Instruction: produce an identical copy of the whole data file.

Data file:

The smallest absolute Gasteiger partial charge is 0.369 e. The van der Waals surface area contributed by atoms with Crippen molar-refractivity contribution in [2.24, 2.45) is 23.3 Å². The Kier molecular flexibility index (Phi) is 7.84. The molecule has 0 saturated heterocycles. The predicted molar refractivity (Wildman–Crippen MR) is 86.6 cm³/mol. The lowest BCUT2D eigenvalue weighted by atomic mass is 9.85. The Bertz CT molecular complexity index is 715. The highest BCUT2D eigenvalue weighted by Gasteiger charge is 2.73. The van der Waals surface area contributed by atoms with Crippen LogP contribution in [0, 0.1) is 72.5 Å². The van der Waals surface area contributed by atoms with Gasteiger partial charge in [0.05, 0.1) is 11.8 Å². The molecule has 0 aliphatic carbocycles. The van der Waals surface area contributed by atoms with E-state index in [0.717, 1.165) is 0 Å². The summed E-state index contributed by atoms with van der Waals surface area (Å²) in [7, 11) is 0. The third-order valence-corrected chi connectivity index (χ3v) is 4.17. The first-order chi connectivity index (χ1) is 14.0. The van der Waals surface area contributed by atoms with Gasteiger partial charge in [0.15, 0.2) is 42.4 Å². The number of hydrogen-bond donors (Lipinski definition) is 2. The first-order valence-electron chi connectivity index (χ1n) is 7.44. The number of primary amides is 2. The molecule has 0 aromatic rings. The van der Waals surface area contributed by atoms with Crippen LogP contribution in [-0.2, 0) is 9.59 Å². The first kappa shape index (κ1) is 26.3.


The smallest absolute Gasteiger partial charge is 0.369 e. The van der Waals surface area contributed by atoms with Crippen molar-refractivity contribution in [2.24, 2.45) is 23.3 Å². The Kier molecular flexibility index (Phi) is 7.84. The molecule has 0 saturated heterocycles. The predicted molar refractivity (Wildman–Crippen MR) is 86.6 cm³/mol. The lowest BCUT2D eigenvalue weighted by atomic mass is 9.85. The Bertz CT molecular complexity index is 715. The highest BCUT2D eigenvalue weighted by Gasteiger charge is 2.73. The van der Waals surface area contributed by atoms with Crippen LogP contribution in [0, 0.1) is 72.5 Å². The van der Waals surface area contributed by atoms with Gasteiger partial charge in [0.05, 0.1) is 11.8 Å². The molecule has 0 aliphatic carbocycles. The van der Waals surface area contributed by atoms with E-state index in [0.717, 1.165) is 0 Å². The summed E-state index contributed by atoms with van der Waals surface area (Å²) in [7, 11) is 0. The third-order valence-corrected chi connectivity index (χ3v) is 4.17. The first-order chi connectivity index (χ1) is 14.0. The van der Waals surface area contributed by atoms with Gasteiger partial charge in [0.15, 0.2) is 42.4 Å². The number of hydrogen-bond donors (Lipinski definition) is 2. The first-order valence-electron chi connectivity index (χ1n) is 7.44. The number of primary amides is 2. The molecule has 0 aromatic rings. The van der Waals surface area contributed by atoms with Crippen LogP contribution in [-0.2, 0) is 9.59 Å². The first kappa shape index (κ1) is 26.3.